Resilience Measurement, Evidence and Learning Conference 2018
Global leaders, specialists, and practitioners in applied resilience measurement, evaluation, and learning (RMEL) are meeting in New Orleans to hold their first-ever conference from November 12-15. These RMEL innovators and experts are drawn from diverse disciplines, sectors, and geographies; their common passion is generating robust knowledge which enables society to better invest in paths to a resilient future for all.
The concept of resilience is evolving, from compelling theoretical concept to practical action, driven by the investments of governments, communities, and companies around the world. The RMEL Conference 2018 sets out to address two questions about what works for strengthening resilience: What does the evidence tell us? What do we still need to learn? As such, the conference seeks to:
- Accelerate resilience-building progress through improved measurement, analytical strategies, and learning; and
- Bring forward evidence about what works for enhancing the resilience of people and systems in differing contexts
Nathan is proud to be monitoring and chairing a session on Gender and Resilience Measurement: Tuesday, November 13 from 2:30-4:00 pm
here is growing recognition in the resilience measurement community that gender and social inequalities strongly affect resilience trajectories, and that women’s empowerment can strengthen the resilience of individuals, households, and communities. To this end, women, men, and different social groups require distinct, tailored approaches to effectively build their resilience capacities and safeguard well-being. However, current resilience measurement approaches are not always able to capture the gender- and socially-differentiated needs and impacts of resilience programs. Yet this evidence is critical to consolidate learning and identify best practices.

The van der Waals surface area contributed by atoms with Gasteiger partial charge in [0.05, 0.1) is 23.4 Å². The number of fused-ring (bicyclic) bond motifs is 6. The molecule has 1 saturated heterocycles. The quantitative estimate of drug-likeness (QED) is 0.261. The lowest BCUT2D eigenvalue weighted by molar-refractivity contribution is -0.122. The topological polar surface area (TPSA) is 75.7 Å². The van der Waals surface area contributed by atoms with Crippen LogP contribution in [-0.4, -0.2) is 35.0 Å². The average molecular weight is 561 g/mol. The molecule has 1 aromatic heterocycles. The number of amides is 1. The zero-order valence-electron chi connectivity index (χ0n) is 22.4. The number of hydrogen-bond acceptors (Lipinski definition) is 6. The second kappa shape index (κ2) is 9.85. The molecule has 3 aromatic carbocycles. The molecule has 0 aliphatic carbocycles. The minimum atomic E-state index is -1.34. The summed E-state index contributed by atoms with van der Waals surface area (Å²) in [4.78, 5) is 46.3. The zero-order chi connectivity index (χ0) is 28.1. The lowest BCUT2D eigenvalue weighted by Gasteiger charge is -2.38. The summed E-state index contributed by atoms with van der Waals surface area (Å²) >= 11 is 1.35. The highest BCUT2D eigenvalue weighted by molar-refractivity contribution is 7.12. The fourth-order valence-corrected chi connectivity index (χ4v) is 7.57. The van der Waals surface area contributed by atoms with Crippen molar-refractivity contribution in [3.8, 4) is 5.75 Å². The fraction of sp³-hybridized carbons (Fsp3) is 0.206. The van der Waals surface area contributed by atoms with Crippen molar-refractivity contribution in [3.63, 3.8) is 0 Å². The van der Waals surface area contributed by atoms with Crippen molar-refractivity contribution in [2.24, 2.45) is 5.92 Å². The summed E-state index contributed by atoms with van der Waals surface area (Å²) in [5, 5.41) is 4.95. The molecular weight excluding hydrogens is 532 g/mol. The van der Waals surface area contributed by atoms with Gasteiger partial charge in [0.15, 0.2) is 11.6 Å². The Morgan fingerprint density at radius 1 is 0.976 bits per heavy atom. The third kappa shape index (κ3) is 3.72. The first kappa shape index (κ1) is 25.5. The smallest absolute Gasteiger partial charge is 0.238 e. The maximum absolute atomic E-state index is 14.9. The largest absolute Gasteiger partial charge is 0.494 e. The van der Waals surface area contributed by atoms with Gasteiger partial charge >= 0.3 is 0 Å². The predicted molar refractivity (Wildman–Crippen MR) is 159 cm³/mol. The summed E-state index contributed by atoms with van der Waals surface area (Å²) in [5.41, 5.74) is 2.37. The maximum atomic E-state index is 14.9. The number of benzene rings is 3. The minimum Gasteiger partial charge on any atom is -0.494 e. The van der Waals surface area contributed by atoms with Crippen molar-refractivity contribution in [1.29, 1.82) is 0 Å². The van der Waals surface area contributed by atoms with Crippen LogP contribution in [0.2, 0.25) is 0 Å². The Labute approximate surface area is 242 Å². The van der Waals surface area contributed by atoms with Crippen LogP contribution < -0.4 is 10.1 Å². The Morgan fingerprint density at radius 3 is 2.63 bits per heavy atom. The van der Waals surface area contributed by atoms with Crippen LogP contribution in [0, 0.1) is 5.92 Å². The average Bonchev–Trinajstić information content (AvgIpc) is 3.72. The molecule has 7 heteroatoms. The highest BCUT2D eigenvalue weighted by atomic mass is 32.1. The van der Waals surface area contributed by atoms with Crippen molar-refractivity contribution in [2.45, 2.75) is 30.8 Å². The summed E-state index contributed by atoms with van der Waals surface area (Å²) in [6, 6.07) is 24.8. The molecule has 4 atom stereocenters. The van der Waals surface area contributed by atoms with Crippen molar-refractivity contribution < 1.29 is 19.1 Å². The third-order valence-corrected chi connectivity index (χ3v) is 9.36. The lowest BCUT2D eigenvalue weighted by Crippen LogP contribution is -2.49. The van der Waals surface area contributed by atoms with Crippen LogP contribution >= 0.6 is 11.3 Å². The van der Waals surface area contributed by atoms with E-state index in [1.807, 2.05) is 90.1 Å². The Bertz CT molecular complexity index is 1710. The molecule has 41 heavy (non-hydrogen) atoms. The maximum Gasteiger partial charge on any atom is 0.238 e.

A number of unresolved technical and practical issues present challenges to addressing gender differences in resilience measurement. Given that both gender and resilience dynamics are highly context-specific, measurement approaches must be adapted to the given area of study and able to record unexpected nuance and heterogeneity. Measuring gender differences also requires individual-level data collection, the cost of which needs to be justified when the measurement is typically at the household-level. Guidance is needed for interpreting and applying complex gender data to inform programming.
This session will feature practitioner and research perspectives from Nathan, IFPRI, ACDI/VOCA, Mercy Corps, and FHI 360 on measuring gender aspects of resilience, including designing measurement approaches, essential areas of inquiry, methodologies, and the interpretation and application of data for program design, M&E, and learning. The panel will highlight research and program examples that provide evidence about gender and diversity differences in risks, capacities needed to deal with them, and what systemic, programmatic and policy changes are needed to advance equity and wellbeing. It will promote further learning and collaboration through a discussion with presenters and attendees on strengthening gender integration in resilience programming and measurement.
The session will be moderated by Lis Meyers, Managing Associate at Nathan, who facilitates the SEEP’s Women’s Economic Empowerment Working Group. After presentations, she will lead panelists and attendees in a brief discussion on how we can work across the Resilience Measurement, Evidence, and Learning Community of Practice and WEE WG to expand the evidence base and learning on gender and resilience and design inclusive resilience programs that leverage women’s contributions to resilience. This discussion will yield further recommendations and next steps on measurement approaches to enhance the evidence base and design programs that advance gender equality and resilience.